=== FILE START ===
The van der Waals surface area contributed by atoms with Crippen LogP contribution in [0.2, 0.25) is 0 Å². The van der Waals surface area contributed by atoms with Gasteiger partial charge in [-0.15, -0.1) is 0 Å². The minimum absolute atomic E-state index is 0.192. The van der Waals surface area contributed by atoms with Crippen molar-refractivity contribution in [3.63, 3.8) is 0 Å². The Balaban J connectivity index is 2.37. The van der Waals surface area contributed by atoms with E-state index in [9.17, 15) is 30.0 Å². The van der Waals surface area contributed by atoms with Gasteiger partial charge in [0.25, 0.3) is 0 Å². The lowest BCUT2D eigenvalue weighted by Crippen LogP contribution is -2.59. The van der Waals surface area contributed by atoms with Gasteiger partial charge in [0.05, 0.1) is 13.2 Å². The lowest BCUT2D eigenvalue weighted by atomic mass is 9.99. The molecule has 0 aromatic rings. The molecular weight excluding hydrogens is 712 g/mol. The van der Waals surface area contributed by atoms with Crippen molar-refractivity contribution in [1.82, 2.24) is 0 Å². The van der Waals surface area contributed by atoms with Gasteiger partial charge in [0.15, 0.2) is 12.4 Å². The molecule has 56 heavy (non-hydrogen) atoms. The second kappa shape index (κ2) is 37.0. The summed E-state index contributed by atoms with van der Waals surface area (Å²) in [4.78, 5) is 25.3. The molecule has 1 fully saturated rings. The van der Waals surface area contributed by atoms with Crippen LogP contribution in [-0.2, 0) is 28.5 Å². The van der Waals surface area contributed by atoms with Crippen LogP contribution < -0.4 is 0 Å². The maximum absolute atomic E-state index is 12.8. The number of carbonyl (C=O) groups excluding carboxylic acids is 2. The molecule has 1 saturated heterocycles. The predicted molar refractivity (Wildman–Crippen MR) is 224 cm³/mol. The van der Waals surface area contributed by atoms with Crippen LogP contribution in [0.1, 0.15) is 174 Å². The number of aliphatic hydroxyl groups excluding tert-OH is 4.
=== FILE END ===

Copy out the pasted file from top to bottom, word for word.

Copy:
The van der Waals surface area contributed by atoms with Crippen LogP contribution in [0.2, 0.25) is 0 Å². The van der Waals surface area contributed by atoms with Gasteiger partial charge in [-0.15, -0.1) is 0 Å². The minimum absolute atomic E-state index is 0.192. The van der Waals surface area contributed by atoms with Crippen molar-refractivity contribution in [3.63, 3.8) is 0 Å². The Balaban J connectivity index is 2.37. The van der Waals surface area contributed by atoms with E-state index in [9.17, 15) is 30.0 Å². The van der Waals surface area contributed by atoms with Gasteiger partial charge in [0.25, 0.3) is 0 Å². The lowest BCUT2D eigenvalue weighted by Crippen LogP contribution is -2.59. The van der Waals surface area contributed by atoms with Gasteiger partial charge in [0.05, 0.1) is 13.2 Å². The lowest BCUT2D eigenvalue weighted by atomic mass is 9.99. The molecule has 0 aromatic rings. The molecular weight excluding hydrogens is 712 g/mol. The van der Waals surface area contributed by atoms with Crippen molar-refractivity contribution in [1.82, 2.24) is 0 Å². The van der Waals surface area contributed by atoms with Gasteiger partial charge in [0.15, 0.2) is 12.4 Å². The molecule has 56 heavy (non-hydrogen) atoms. The second kappa shape index (κ2) is 37.0. The summed E-state index contributed by atoms with van der Waals surface area (Å²) in [4.78, 5) is 25.3. The molecule has 1 fully saturated rings. The van der Waals surface area contributed by atoms with Crippen LogP contribution in [-0.2, 0) is 28.5 Å². The van der Waals surface area contributed by atoms with Crippen LogP contribution < -0.4 is 0 Å². The maximum absolute atomic E-state index is 12.8. The number of carbonyl (C=O) groups excluding carboxylic acids is 2. The molecule has 1 saturated heterocycles. The predicted molar refractivity (Wildman–Crippen MR) is 224 cm³/mol. The van der Waals surface area contributed by atoms with Crippen LogP contribution in [0.1, 0.15) is 174 Å². The number of aliphatic hydroxyl groups excluding tert-OH is 4.